Earlier this week, I attended the American Marketing Association’s annual conference in Las Vegas as a sponsor, a speaker, and an attendee. As I was 30,000 feet in the air on my red-eye flight home I reflected on all of the wonderful conversations, informative presentations, and new connections made. There was much to digest and take away - most importantly, to never take another red-eye flight again.

Kidding aside, the major topics at the conference included the increasing importance of content marketing, how to get started with search engine optimization, a transition to a mobile-first approach for launching campaigns, building an expert marketing team, and more.

The content was informative but what struck me the most was that these topics haven’t changed much over the years. Yes, new techniques were presented but why are the subjects still the same? The reason is that marketers (myself included) aren’t fully dedicating the time to properly implement the techniques presented. They know they need to do, but they aren’t. They continue to market via traditional channels while trying to test these new waters in their spare time. And, because of that, they aren’t seeing the best return on their tests. So year-after-year, they come back to the drawing board for tips and advice.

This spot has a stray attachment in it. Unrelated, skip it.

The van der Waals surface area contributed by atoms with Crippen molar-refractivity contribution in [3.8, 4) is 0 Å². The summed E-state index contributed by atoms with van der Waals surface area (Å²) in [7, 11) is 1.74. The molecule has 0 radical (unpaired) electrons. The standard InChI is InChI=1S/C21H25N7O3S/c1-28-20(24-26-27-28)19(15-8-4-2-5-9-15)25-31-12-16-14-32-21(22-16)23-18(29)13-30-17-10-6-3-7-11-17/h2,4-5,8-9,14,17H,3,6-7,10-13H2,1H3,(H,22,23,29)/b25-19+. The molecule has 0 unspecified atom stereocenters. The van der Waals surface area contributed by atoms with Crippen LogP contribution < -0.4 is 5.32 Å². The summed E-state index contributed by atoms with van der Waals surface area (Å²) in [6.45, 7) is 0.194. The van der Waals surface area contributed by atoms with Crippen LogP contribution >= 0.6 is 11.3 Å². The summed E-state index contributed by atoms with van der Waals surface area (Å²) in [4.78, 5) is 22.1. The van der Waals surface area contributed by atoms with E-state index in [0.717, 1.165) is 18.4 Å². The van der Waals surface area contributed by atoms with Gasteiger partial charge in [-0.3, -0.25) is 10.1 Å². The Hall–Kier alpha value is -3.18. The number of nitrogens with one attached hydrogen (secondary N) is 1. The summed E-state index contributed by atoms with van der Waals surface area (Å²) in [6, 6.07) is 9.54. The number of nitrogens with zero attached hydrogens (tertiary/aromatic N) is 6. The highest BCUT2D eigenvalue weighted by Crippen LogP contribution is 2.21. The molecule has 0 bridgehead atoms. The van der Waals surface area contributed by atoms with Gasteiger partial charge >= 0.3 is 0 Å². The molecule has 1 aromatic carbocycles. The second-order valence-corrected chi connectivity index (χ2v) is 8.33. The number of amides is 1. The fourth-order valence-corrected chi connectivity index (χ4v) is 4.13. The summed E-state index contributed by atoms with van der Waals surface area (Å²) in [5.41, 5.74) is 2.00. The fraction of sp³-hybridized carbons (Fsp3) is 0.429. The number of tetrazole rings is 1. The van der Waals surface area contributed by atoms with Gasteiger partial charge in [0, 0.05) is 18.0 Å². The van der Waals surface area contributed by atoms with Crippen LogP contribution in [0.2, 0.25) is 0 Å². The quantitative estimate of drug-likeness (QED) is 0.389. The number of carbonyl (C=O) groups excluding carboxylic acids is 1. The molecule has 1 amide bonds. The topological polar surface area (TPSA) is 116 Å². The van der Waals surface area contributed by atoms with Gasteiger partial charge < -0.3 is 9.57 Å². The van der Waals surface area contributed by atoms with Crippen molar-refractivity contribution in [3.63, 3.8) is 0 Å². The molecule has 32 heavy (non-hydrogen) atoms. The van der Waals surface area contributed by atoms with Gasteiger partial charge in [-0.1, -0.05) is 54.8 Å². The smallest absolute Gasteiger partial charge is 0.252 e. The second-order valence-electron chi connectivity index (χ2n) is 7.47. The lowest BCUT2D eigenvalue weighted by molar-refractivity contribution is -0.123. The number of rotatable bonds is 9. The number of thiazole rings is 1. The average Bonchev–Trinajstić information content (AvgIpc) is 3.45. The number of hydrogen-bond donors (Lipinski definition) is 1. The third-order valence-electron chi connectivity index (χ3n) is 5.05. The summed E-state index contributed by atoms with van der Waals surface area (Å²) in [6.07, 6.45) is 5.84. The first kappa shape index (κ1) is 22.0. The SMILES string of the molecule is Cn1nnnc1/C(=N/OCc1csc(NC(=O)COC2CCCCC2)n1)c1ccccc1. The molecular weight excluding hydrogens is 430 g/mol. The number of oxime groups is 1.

Robert Rose, Chief Strategy Advisor of the Content Marketing Institute commented on this point in relation to content marketing. Marketers aren’t effectively rolling out content marketing strategies because they are trying fit this approach into traditional programs, which just ends up creating more stressful to-dos without the clear return. Strategy drives success, not a list of to-dos.

Consumers are sick of email. They are sick of product pitches. They want interactive, short, social experiences that are derived from educational content. But, instead they are getting inundated with educational promotional content to their email inbox. The research has been done and consumers are telling us they want to digest information in these new ways, but our fear of letting go of traditional techniques in place of new techniques holds us back from providing the experience consumers seek.

We will change. Marketers will evolve to survive. I talked about it in my SEO presentation - start by going back to your business goals, include those fresh techniques, and deprioritize some of the older methods.

I know it sounds scary and there is a risk to throwing out the old. But that’s why we test and refine as we progress.

Stay fresh, market smart, and move forward. Let’s all make a commitment to cut out at least one soul-sucking method in 2018. Then, I expect we'll start to see some new themes and topics emerge in future marketing conferences.

For those of you curious - I will definitely be attending the annual AMA conference next year and can’t wait to see the new trends that emerge. Here are some fun photos from the Oodi team and the conference's expert photographer, Pierce Harman.